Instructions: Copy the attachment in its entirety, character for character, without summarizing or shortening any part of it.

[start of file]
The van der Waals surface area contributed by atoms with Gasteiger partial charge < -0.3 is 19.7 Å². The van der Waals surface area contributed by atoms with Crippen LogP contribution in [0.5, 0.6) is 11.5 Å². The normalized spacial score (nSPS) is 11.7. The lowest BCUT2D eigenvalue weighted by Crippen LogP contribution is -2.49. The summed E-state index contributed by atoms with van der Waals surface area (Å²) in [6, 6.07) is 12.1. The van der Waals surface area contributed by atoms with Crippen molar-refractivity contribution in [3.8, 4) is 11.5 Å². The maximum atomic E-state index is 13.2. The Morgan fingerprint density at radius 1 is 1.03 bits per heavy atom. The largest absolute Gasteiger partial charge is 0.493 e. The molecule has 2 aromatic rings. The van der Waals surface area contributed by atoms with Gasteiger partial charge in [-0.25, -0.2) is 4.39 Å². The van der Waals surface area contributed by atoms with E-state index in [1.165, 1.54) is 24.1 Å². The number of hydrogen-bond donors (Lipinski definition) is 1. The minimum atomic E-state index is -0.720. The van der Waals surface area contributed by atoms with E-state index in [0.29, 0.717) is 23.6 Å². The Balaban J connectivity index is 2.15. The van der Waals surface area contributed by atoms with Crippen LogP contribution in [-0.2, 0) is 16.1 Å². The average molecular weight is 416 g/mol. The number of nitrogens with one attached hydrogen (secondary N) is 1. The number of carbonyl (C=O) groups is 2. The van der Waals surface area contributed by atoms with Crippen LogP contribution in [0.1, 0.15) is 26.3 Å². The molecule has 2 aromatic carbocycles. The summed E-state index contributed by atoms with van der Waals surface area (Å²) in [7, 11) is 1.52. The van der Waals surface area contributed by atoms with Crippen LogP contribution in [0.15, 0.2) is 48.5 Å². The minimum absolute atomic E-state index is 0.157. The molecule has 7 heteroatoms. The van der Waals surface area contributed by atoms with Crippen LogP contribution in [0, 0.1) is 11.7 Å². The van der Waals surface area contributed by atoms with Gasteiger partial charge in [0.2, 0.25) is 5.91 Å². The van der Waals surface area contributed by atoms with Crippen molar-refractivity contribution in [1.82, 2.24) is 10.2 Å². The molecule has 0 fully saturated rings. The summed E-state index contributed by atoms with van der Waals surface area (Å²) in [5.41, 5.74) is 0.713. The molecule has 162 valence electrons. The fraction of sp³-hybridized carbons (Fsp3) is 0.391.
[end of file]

The van der Waals surface area contributed by atoms with Gasteiger partial charge < -0.3 is 19.7 Å². The van der Waals surface area contributed by atoms with Crippen LogP contribution in [0.5, 0.6) is 11.5 Å². The normalized spacial score (nSPS) is 11.7. The lowest BCUT2D eigenvalue weighted by Crippen LogP contribution is -2.49. The summed E-state index contributed by atoms with van der Waals surface area (Å²) in [6, 6.07) is 12.1. The van der Waals surface area contributed by atoms with Crippen molar-refractivity contribution in [3.8, 4) is 11.5 Å². The maximum atomic E-state index is 13.2. The Morgan fingerprint density at radius 1 is 1.03 bits per heavy atom. The largest absolute Gasteiger partial charge is 0.493 e. The molecule has 2 aromatic rings. The van der Waals surface area contributed by atoms with Gasteiger partial charge in [-0.25, -0.2) is 4.39 Å². The van der Waals surface area contributed by atoms with E-state index in [1.165, 1.54) is 24.1 Å². The number of hydrogen-bond donors (Lipinski definition) is 1. The minimum atomic E-state index is -0.720. The van der Waals surface area contributed by atoms with E-state index in [0.29, 0.717) is 23.6 Å². The Balaban J connectivity index is 2.15. The van der Waals surface area contributed by atoms with Crippen LogP contribution in [-0.2, 0) is 16.1 Å². The average molecular weight is 416 g/mol. The number of nitrogens with one attached hydrogen (secondary N) is 1. The number of carbonyl (C=O) groups is 2. The van der Waals surface area contributed by atoms with Crippen LogP contribution in [0.1, 0.15) is 26.3 Å². The molecule has 2 aromatic carbocycles. The summed E-state index contributed by atoms with van der Waals surface area (Å²) in [7, 11) is 1.52. The van der Waals surface area contributed by atoms with Crippen LogP contribution in [0.15, 0.2) is 48.5 Å². The minimum absolute atomic E-state index is 0.157. The molecule has 7 heteroatoms. The van der Waals surface area contributed by atoms with Crippen LogP contribution in [0, 0.1) is 11.7 Å². The van der Waals surface area contributed by atoms with Gasteiger partial charge in [0.2, 0.25) is 5.91 Å². The van der Waals surface area contributed by atoms with Crippen molar-refractivity contribution in [1.82, 2.24) is 10.2 Å². The molecule has 0 fully saturated rings. The summed E-state index contributed by atoms with van der Waals surface area (Å²) in [5.41, 5.74) is 0.713. The molecule has 162 valence electrons. The fraction of sp³-hybridized carbons (Fsp3) is 0.391.